The Importance Of A Warmup For Brass

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Trombone By: Please log in to see tutor details
Subject: Trombone
Last updated: 15/01/2017
Tags: trombone, warm up

No matter what stage of playing you're at and what stage you are on your instrument it is important to do a warmup before you play. Similar to an athlete warming up for a marathon or a sprint we use our muscles in the same way. There are an infinite number of opinions on the perfect method of warming up, but this is mine.

First off, I like to stretch and shake out all the larger muscles in my body, playing a musical instrument can be very strenuous and will cause all kinds of injuries if there you are tense. I would start by tensing and relaxing my toes and work up my body from there. Tensing and relaxing my feet then calves then thighs etc. until I get to my face and scrunch that up and relax it. I would then shake out my feet, legs, arms and torso to make sure everything is as relaxed as possible.

Breathing is important for all instruments, however it is most important for wind players for obvious reasons. I would warm up my lungs setting a metronome to 80bpm and inhaling on the first crotchet of the bar and exhaling in time with the 2, 3 and 4 beats of the bar. This should be repeated for about 16 bars. If you feel light headed, stop, sit down and put your head between your legs if necessary.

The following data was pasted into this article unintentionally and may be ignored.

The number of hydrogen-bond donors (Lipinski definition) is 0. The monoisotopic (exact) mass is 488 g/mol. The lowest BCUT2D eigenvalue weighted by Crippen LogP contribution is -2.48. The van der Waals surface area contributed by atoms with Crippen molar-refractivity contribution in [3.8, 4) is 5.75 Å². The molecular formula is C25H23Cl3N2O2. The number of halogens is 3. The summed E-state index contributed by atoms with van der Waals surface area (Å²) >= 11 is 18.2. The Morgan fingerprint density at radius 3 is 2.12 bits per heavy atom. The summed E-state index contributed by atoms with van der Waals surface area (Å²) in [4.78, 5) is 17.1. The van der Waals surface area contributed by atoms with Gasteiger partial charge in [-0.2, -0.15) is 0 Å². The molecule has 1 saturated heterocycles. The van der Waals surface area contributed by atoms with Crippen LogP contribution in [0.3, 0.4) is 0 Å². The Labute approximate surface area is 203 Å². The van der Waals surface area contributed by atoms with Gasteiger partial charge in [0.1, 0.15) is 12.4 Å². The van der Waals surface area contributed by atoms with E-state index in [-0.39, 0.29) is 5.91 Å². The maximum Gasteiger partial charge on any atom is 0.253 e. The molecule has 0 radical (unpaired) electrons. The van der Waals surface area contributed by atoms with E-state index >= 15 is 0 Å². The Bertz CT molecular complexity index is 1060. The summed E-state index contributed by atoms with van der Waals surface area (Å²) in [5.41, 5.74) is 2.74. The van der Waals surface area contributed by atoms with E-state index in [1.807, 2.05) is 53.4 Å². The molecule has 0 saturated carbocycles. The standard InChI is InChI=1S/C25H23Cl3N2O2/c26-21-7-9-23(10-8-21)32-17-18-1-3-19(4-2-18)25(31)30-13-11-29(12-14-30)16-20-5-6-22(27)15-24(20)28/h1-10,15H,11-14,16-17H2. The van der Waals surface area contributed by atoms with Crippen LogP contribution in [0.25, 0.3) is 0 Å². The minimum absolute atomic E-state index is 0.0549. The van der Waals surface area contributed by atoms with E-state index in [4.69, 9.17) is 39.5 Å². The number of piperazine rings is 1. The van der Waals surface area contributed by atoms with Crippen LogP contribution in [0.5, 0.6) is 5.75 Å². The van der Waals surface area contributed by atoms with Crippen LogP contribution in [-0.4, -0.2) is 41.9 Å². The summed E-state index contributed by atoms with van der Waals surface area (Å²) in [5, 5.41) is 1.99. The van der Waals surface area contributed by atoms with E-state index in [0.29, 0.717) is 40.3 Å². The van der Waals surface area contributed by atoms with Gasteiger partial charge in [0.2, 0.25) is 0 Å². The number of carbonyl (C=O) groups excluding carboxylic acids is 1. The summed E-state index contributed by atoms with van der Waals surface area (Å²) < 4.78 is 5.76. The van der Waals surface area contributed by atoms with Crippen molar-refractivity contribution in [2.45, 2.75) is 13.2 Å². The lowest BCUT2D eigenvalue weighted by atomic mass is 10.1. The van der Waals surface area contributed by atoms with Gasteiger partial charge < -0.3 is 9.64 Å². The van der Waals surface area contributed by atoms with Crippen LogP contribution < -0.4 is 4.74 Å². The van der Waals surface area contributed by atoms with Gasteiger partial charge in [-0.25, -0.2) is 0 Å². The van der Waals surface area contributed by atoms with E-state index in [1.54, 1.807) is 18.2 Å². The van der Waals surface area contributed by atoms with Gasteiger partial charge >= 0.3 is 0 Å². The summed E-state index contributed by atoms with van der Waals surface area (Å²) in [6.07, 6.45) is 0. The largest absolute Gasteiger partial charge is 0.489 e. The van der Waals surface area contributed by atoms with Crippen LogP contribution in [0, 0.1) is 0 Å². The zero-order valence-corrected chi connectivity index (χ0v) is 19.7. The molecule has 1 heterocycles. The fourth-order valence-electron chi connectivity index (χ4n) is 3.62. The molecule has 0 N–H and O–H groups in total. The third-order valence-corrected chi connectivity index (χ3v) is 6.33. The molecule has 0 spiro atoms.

Now for warming up the lips. I would take the mouthpiece out of the instrument and buzz the full range of what I can, trying to use the same embouchure as I would when it’s in the instrument. I would then replace the mouthpiece in the instrument and without using my tongue to start the note I would play a B flat in 1st position and sluring up to the F above it. I would then move the slide down to the next position without stopping the note and slur back down to the A in second position. I would repeat this down the slide in every position.

There are many good warmup guides including ‘Circuit Training’ by Peter Gane and ‘How trombonists do it’ by Peter Gane and Eric Crees which will add to the efficacy of your warmup. 

David Pitts Trombone Teacher (South West London)

About The Author

I am a freelance classical trombonist and teacher of all brass instruments.

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